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MID441 Research Skills Guide: Search Techniques


Before you start searching for evidence to support your response to an assessment item, it's good to have a grasp of some of the general principles of online searching.

Note: Databases and other online resources are similar in what they offer and what they do, but are different in their specific appearance and functionality. It's a good idea to check a database's Help section to check and confirm how to search in that particular database.

Boolean Operators

Search Operators (called Boolean Operators) allow you to fine-tune your search by using the operators AND, OR, and NOT to combine search terms to broaden or narrow your search. You should always type these operators in capital letters.

  • AND will combine the terms so that both or all terms must be in the results. This is a narrowing technique which makes your search more specific. It's used to combine terms from different concepts.
  • OR will combine the terms to that one or other (or both or all) of the terms will be in the results. This is a broadening technique which gets more results and is usually used to make large sets of words and phrases that are similar or can be interchangeable.
  • NOT will exclude results that contain a particular term. This is a narrowing technique and is probably best to avoid most of the time. It's  better to search for what you do want rather than for what you don't want.

Venn Diagrams showing the 3 types of search operators - AND, OR, and NOT


Truncation is used to search for the same term with different word-endings. This is another way of making your search broader, with more results.

The truncation symbol is usually the asterisk (*).


If you search for: You will get:
midwi* midwife, midwives, midwifery etc
team* team, teams, teamwork etc
diet* diet, diets, dieting, dietician, dieticians etc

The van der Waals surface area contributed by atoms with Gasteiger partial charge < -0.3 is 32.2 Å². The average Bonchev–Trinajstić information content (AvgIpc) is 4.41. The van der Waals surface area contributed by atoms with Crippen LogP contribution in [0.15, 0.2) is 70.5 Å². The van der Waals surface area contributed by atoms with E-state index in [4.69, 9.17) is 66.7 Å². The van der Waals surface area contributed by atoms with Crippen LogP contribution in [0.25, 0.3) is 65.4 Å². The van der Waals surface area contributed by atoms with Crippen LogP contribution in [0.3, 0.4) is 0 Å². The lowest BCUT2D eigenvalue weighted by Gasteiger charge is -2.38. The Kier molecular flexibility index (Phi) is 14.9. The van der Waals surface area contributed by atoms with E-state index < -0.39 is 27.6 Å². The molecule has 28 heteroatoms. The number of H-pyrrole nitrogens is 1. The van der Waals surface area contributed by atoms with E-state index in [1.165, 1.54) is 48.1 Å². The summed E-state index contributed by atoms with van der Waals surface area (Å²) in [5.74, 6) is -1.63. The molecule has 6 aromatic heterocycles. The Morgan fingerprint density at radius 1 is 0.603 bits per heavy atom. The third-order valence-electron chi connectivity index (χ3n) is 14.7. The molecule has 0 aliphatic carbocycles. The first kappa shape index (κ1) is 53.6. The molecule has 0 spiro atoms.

Phrase Searches

A phrase search is where multiple words entered together in the search box are searched for as a phrase, rather than as individual words. Most databases (including EBSCOhost, ProQuest and also Primo Search) require you to search for a phrase by enclosing it in double quotation marks 

Ovid databases default to a phrase search, so don't require quotation marks. But if in doubt, enclose a phrase in double quotation marks.

Examples include "normal birth" or "team midwifery".

Proximity Searching

A proximity search forces a database to find results where one search term appears within a certain number of words of another search term.

The proximity operator varies according to the database. It is placed between the keywords/phrases in the same way as other combining operators. You can usually specify the number of words between the two terms. 

The examples below are from EBSCOhost but the databases vary. If you want to use proximity searching you should check the database's Help section.

In any EBSCOhost database:

If you enter, in the search box: You will get:
pregnancy N4 diet Results where the word pregnancy occurs within 4 words of the word diet
"discharge planning" N3 attitud* Results where the phrase "discharge planning" occurs within 3 words of attitude, attitudes, attitudinal etc

Field Searching

Database records consist of fields that contain specific pieces of bibliographic information. Common fields include: Author(s); Article title; Journal title; Date/year of publication; Subject headings; Abstract (summary).

Most databases will default to searching in all the main fields, but changing this to search only in a specific field, or fields, can give you more precise results.

For topic searching, it's a good idea to search in the Subject field, but searching in the Title field can work quite well too. If you are searching for an author, you can search only in the Author field; if you are searching for a publication, you can search only in the Publication (also known as the Source) field.

To find the various fields in which you can search, look for drop-down boxes or menus.

Get better search results

Further help with searching

For more help with searching, see:

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